Ghostbusters - How to Face Ghosting in Business
Updated: Oct 3
Working in sales feels like a rollercoaster. Some of it includes great parts that give you a rush like engaging with customers, closing a deal, hitting quota. And it also has some difficult parts: losing a deal, churn and facing rejection on a daily basis.
During my last few years working in sales, I realized that one of the most difficult things for me to embrace is when I am being ignored. Hence, when I try to contact a potential customer/partner/key stakeholder but never receive an answer. Like the dating world, being "Ghosted" is one of the most annoying situations to face. In a magical and a perfect world, my wish would be to make men, and people in general, become more direct and decisive so they will answer a clear “No” instead of not replying or fading away. However, as the famous quote from Stoicism say: “You can’t control someone’s action but you can control the way you do”.
I’ve found 3 best practices that help me face "ghosting" by customers in a more effective way and even sometimes receiving an answer after not hearing from them for a long while:
1. Up to 3 follow ups - I am aware of the classic sales methodologies that encourage 7 touch points with customers. However, I believe that when you articulate your message well and in a way that the reader understands “what’s in it for them”, you won’t need 7 touch points. From my experience, if someone doesn’t reply after an email and 2 follow ups, it’s a sign that I need to check my messaging or find a different strategy to contact that person. Despite the fact that I don’t let go easily and willing to work hard to get to the relevant decision makers, I also want to be cautious with my time and priorities where to put an effort.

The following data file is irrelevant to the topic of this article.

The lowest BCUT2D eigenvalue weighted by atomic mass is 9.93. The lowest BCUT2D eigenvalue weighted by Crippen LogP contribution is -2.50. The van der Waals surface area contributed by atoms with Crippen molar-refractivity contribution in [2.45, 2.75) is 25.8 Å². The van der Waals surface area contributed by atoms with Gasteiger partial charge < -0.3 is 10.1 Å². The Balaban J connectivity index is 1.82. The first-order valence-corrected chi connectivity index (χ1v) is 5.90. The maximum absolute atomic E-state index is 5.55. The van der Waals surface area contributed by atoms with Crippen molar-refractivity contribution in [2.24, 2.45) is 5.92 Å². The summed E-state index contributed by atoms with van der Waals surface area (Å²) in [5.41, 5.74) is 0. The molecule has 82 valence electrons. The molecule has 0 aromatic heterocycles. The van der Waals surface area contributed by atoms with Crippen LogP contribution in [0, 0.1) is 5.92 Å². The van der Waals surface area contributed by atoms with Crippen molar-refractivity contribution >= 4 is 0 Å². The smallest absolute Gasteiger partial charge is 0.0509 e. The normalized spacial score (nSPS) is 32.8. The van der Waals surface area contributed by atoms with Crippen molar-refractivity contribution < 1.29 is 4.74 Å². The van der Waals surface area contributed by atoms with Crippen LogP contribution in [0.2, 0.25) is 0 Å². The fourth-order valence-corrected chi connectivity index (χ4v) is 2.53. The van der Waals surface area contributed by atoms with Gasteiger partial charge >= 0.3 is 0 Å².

2. ”Third time’s a charm” - Many decision makers are overloaded with work and emails, and sometimes a message gets lost. As shared previously. I always send up to 3 follow ups (first email and 2 follow ups). My third email refers to the famous quote: “Third time’s a charm”. I’ve found that humor and keeping it easy makes it more appealing for the other side to engage than leading with repetitive messages that are focusing on generic messages or pushing to a corner.
3. ”Pull a Nico” - When I joined LinkedIn, I received a great piece of advice from a former colleague of mine: Nicolai Dam Hansen. Nico advised me to be confident enough to detach from the customer and give them an opportunity to come back. Believing that we deliver a real value for the customer and building FOMO means that if they don’t reply, they are the ones who stand to lose by not answering. In case I don’t receive any reply from the recipient after 3 emails, I write kindly that I understand “they are too busy” or “it’s not the right timing” and that I don’t want to spam them with emails, so when they want to discuss how I can help them increase their ROI, shortening sales cycles etc., I’d be happy yo jump on a call.
Something with pressing on a point that reflects the pain of the other party while holding the potential solution, might make them want to hear more. And if not now, maybe later on.
My 2 cents moving forward
Continuously pushing forward while you are in a fog of not knowing how to get a reply from the other side could be difficult and demotivating. But there is also an opportunity lying within this challenge- checking your messaging, understand how you articulate the value you promise and if you’ve identified the pain of the other side in the most accurate way. By reviewing each part of your engagement with the customer in critical eyes, you have a chance to improve “on the go” and find the most effective communication with them.